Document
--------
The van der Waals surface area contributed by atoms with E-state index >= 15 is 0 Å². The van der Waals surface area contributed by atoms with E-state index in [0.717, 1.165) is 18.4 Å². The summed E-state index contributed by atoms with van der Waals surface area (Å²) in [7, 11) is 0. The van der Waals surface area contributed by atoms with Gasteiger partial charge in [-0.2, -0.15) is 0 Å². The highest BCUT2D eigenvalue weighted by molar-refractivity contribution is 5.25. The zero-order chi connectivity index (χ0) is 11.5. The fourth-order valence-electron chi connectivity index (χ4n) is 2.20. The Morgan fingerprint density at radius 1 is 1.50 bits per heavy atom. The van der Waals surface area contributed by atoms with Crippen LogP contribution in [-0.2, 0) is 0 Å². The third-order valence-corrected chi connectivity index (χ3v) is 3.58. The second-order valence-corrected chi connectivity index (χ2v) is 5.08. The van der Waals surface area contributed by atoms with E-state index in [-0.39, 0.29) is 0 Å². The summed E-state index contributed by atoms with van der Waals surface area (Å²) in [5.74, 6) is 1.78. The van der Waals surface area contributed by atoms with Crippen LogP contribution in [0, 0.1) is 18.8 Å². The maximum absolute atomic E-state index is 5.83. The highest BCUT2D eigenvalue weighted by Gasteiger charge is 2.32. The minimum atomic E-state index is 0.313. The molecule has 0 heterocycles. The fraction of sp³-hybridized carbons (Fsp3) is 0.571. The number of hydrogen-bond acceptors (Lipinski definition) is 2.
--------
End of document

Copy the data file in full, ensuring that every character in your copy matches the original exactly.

The van der Waals surface area contributed by atoms with E-state index >= 15 is 0 Å². The van der Waals surface area contributed by atoms with E-state index in [0.717, 1.165) is 18.4 Å². The summed E-state index contributed by atoms with van der Waals surface area (Å²) in [7, 11) is 0. The van der Waals surface area contributed by atoms with Gasteiger partial charge in [-0.2, -0.15) is 0 Å². The highest BCUT2D eigenvalue weighted by molar-refractivity contribution is 5.25. The zero-order chi connectivity index (χ0) is 11.5. The fourth-order valence-electron chi connectivity index (χ4n) is 2.20. The Morgan fingerprint density at radius 1 is 1.50 bits per heavy atom. The van der Waals surface area contributed by atoms with Crippen LogP contribution in [-0.2, 0) is 0 Å². The third-order valence-corrected chi connectivity index (χ3v) is 3.58. The second-order valence-corrected chi connectivity index (χ2v) is 5.08. The van der Waals surface area contributed by atoms with E-state index in [-0.39, 0.29) is 0 Å². The summed E-state index contributed by atoms with van der Waals surface area (Å²) in [5.74, 6) is 1.78. The van der Waals surface area contributed by atoms with Crippen LogP contribution in [0, 0.1) is 18.8 Å². The maximum absolute atomic E-state index is 5.83. The highest BCUT2D eigenvalue weighted by Gasteiger charge is 2.32. The minimum atomic E-state index is 0.313. The molecule has 0 heterocycles. The fraction of sp³-hybridized carbons (Fsp3) is 0.571. The number of hydrogen-bond acceptors (Lipinski definition) is 2.